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Choosing a name for your business

The first thing a customer will notice about your business is its name. Creating the right first impression is essential, but not as easy as it looks, as Afsheen Latif finds out

Inspiration for business names can come from almost anywhere. Some names are playful, such as The Cod Father fish and chip shop. Others, such as The Village Bakery, are more functional.

But all effective business names project a strong image that sticks in the mind of customers. Whether you are re-naming a developing business or starting a new one, the name you choose could make a serious difference to your chances of success.

"The wrong name can project an unclear identity about your business, whereas a strong name can accelerate brand awareness," explains David Thorp, director of research at the Chartered Institute of Marketing.

Factors to consider when choosing your business name

Think about your target market, your product or service and the image you want to project. Is it better for your name to be functional or creative? Should it convey personality or reliability? Pick the wrong one and you could be stuck with it for a long time.

"The safest bet is the 'does what it says on the can' approach to business naming," stresses Thorp. "Early Learning Centre and Kentucky Fried Chicken are good examples. A name that has relevance identifies the company clearly - perhaps Habitat, therefore, is a better name than Ikea.

"But whatever style of name you choose, it should differentiate you from competitors," he continues. "Naming your company A1 Cars may get you a listing at the top of the phone book, but customers will struggle to remember if you were AA Cabs or A Star Drivers next time they want to book a taxi."

Pitfalls to avoid

When thinking of names, steer clear of those which are a mouthful when you answer the phone, that would look awkward on stationery, or are tricky to type as a web address. Avoid anything that could restrict your business development.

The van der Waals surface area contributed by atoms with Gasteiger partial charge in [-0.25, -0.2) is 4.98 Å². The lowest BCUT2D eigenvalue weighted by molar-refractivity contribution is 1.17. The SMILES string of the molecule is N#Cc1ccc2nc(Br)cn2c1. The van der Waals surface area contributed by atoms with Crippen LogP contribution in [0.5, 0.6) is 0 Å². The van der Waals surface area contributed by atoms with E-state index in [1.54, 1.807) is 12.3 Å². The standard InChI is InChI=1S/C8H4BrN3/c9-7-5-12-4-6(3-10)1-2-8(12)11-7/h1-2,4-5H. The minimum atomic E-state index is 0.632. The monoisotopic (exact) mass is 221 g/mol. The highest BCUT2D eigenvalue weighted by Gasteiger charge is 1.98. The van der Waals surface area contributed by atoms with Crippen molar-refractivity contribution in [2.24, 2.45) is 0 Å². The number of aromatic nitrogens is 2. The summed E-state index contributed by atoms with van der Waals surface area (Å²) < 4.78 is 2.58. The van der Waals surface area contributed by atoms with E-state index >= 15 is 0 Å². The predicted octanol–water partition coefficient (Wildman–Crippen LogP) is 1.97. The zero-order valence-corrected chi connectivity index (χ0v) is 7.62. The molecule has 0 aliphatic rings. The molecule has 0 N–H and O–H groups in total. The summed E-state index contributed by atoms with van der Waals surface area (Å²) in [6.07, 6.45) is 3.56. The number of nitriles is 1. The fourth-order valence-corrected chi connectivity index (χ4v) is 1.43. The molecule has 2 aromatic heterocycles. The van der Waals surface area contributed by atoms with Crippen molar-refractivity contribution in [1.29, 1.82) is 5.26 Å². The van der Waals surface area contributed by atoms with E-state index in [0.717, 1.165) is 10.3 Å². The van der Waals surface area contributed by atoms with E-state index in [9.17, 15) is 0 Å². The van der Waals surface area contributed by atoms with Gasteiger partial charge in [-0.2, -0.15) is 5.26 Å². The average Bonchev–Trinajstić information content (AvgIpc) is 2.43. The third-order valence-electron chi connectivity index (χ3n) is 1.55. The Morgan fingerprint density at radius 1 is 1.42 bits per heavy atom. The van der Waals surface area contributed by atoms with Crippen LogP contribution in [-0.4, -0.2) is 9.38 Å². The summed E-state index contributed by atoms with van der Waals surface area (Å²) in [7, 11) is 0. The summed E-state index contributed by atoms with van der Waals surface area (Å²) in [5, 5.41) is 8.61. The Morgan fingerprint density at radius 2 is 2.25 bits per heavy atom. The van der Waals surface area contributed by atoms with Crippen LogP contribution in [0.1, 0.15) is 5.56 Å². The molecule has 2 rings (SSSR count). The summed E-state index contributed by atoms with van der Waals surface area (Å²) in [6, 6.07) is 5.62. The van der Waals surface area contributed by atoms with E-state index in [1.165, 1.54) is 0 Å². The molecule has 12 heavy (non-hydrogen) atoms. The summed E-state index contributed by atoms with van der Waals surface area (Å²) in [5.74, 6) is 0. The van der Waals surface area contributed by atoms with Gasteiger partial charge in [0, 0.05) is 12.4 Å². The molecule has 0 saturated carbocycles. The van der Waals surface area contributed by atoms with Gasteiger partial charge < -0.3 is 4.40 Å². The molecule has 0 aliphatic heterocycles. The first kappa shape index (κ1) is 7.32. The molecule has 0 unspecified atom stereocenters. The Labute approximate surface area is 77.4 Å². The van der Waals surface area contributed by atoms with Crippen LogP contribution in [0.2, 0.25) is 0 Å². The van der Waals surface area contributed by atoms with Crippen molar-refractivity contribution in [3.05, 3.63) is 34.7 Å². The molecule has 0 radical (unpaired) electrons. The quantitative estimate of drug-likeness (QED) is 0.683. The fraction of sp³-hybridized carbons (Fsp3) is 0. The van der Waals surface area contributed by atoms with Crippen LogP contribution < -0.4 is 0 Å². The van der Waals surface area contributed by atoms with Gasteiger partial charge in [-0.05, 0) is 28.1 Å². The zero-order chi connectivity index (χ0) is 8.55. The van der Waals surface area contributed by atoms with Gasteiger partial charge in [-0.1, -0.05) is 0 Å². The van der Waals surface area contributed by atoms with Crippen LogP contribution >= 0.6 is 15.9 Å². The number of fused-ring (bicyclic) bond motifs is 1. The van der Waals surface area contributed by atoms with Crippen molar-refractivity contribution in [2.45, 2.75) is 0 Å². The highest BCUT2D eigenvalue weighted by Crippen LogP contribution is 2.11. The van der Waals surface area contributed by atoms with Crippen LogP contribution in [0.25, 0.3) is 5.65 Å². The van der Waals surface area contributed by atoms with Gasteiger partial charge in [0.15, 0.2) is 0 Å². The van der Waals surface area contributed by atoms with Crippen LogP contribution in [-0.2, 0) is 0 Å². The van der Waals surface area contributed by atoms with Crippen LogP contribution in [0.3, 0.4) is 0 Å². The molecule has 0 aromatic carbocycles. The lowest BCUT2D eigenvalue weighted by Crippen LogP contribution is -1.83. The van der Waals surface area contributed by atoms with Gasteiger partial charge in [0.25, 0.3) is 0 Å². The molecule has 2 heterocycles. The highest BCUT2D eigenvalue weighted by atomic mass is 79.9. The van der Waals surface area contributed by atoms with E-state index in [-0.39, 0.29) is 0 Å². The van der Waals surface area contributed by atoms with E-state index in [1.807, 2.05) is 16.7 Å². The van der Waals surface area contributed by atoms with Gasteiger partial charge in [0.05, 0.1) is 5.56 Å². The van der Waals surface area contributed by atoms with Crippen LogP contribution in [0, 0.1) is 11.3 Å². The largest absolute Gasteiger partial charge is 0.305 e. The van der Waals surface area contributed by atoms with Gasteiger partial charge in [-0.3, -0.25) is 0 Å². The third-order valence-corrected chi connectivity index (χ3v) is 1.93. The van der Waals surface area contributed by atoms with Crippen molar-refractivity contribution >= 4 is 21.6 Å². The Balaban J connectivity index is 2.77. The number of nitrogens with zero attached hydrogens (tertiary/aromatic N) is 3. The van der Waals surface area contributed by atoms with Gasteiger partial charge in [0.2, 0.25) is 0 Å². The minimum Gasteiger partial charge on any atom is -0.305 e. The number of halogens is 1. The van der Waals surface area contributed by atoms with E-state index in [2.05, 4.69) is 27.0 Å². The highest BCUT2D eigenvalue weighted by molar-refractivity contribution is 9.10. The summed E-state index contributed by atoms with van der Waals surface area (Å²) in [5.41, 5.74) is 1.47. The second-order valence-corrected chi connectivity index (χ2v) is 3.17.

"Names that restrict a company to its geographical location can create problems," Thorp explains. "Western Hotels became Western International and finally Westin.

"Using your personal name can be limiting, too, especially in a service industry where clients may feel they are not getting their money's worth when Mr Smith is no longer able to handle their business personally," he adds.

Legal constraints

Before committing to a name, search the National Business Register to check the name you want to use has not been registered or trademarked by another business, and that the website address is available.

You must also avoid using words such as 'National', 'Royal' or 'Chartered' which could bring legal action. If you are a sole trader or partnership, you cannot include the words 'limited', 'Ltd' or 'plc', but you are allowed to register the same name as another business - providing it does not trade near you or is nationally known.

"While a Mr Harrod might fancy opening a shop called Harrods, it probably wouldn't be a good idea," Thorp concludes.  

  • Get more details about business name legislation from the Companies House website.

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